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Riots, Battles and Cycles

Author

Listed:
  • Stéphane Auray

    () (Université Lille 3 (GREMARS), Université de Sherbrooke (GREDI) and CIRPÉE)

  • Aurélien Eyquem

    () (GATE, UMR 5824, Université de Lyon and Ecole Normale Supérieure Lettres et Sciences Humaines, France)

  • Frédéric Jouneau-Sion

    (EQUIPPE (EA 4018), Université Lille Nord de France)

Abstract

This paper proposes a conceptual framework to investigate the impact of military conflicts on business cycles, as well as defense policies through enrolment mechanisms. Our framework is a variation of a Real Business Cycle model first proposed by Hercowitz and Sampson (1991) that admits explicit solutions. We extend and estimate the initial model on US data to account for specific shocks that destroy the stock of capital and that may be as large as desired. We consider two types of dynamics on the depreciation rate of capital: short-term shocks, that may be interpreted as riots and captured by a Moving Average specification, and mid-term shocks, that may be interpreted as wars and captured by a Markov Switching process. Destructions may be limited by publicly decided enrolment, which allows to question the goals defense policies should aim at. First our model reproduces usual business cycle facts. Second, it allows to characterize the macroeconomic dynamics after shocks on the depreciation rate of capital. Finally, it provides a simple framework to quantify the welfare effects of alternative (simple) defense technologies.

Suggested Citation

  • Stéphane Auray & Aurélien Eyquem & Frédéric Jouneau-Sion, 2009. "Riots, Battles and Cycles," Cahiers de recherche 09-01, Departement d'Economique de l'École de gestion à l'Université de Sherbrooke, revised 05 Apr 2009.
  • Handle: RePEc:shr:wpaper:09-01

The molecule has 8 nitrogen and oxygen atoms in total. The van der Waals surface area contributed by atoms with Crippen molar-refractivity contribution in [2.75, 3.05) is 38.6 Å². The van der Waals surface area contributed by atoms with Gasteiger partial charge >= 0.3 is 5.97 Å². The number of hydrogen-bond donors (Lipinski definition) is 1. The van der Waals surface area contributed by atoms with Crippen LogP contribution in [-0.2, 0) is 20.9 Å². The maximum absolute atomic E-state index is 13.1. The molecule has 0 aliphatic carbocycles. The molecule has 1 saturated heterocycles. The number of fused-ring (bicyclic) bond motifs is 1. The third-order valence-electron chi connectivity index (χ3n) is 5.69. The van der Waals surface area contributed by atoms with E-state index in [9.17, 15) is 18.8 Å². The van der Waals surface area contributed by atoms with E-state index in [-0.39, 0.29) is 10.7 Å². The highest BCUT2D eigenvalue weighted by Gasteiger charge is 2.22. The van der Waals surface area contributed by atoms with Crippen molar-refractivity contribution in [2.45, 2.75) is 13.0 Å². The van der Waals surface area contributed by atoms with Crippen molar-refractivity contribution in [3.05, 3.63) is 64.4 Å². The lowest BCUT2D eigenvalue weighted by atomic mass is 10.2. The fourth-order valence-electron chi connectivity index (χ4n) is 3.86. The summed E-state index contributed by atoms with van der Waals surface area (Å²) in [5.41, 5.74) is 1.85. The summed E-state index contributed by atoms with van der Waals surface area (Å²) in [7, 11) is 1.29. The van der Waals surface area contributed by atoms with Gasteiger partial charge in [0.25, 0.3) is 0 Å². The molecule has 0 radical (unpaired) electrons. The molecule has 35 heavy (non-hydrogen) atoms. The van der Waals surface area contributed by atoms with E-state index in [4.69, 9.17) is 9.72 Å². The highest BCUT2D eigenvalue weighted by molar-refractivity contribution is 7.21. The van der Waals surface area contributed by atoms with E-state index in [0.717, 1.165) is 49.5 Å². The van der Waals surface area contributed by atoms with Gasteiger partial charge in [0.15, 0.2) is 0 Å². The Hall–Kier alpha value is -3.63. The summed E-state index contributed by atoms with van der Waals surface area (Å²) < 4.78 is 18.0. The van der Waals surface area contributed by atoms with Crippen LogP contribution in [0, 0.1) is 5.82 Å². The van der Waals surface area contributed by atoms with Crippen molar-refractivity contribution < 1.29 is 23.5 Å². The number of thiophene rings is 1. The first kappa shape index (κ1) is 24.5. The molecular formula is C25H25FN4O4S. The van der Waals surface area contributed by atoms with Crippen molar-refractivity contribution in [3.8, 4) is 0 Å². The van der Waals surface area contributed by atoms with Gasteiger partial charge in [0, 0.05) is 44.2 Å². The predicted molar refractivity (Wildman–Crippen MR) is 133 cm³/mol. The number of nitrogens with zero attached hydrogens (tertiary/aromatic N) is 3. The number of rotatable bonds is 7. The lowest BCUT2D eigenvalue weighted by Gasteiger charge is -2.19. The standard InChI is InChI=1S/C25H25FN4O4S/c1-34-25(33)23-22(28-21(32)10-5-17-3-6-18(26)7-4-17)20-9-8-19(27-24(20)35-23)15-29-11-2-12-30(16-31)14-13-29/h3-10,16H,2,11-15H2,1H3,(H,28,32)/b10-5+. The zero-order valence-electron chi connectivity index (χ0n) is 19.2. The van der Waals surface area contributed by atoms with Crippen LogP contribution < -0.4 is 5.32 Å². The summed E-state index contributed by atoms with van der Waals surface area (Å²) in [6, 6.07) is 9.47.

as

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    File URL: http://gredi.recherche.usherbrooke.ca/wpapers/GREDI-0901.pdf
    File Function: First version, 2009
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    References listed on IDEAS

    as
    1. Philippe Martin & Thierry Mayer & Mathias Thoenig, 2008. "Civil Wars and International Trade," Journal of the European Economic Association, MIT Press, vol. 6(2-3), pages 541-550, 04-05.
    2. Ohanian, Lee E, 1997. "The Macroeconomic Effects of War Finance in the United States: World War II and the Korean War," American Economic Review, American Economic Association, vol. 87(1), pages 23-40, March.
    3. Gregory D. Hess, 2002. "The Economic Welfare Cost of Conflict: An Empirical Assessment," Claremont Colleges Working Papers 2002-08, Claremont Colleges.
    4. Ellen R. M cG rattan & Lee E. Ohanian, 2010. "Does Neoclassical Theory Account For The Effects Of Big Fiscal Shocks? Evidence From World War Ii," International Economic Review, Department of Economics, University of Pennsylvania and Osaka University Institute of Social and Economic Research Association, vol. 51(2), pages 509-532, May.
    5. Philippe Martin & Thierry Mayer & Mathias Thoenig, 2008. "Make Trade Not War?," Review of Economic Studies, Oxford University Press, vol. 75(3), pages 865-900.
    6. Francq, C. & Zakoian, J. -M., 2001. "Stationarity of multivariate Markov-switching ARMA models," Journal of Econometrics, Elsevier, vol. 102(2), pages 339-364, June.
    7. Baxter, Marianne & King, Robert G, 1993. "Fiscal Policy in General Equilibrium," American Economic Review, American Economic Association, vol. 83(3), pages 315-334, June.
    8. Arias Andrés F. & Laura Ardila, 2003. "Military Expenditure and Economic Activity: The Colombian Case," REVISTA DESARROLLO Y SOCIEDAD, UNIVERSIDAD DE LOS ANDES-CEDE, September.
    Full references (including those not matched with items on IDEAS)

    More about this item

    Keywords

    military policy; Real Business Cycle model; random coefficient autoregressive model;

    JEL classification:

    • E13 - Macroeconomics and Monetary Economics - - General Aggregative Models - - - Neoclassical
    • E32 - Macroeconomics and Monetary Economics - - Prices, Business Fluctuations, and Cycles - - - Business Fluctuations; Cycles
    • H56 - Public Economics - - National Government Expenditures and Related Policies - - - National Security and War

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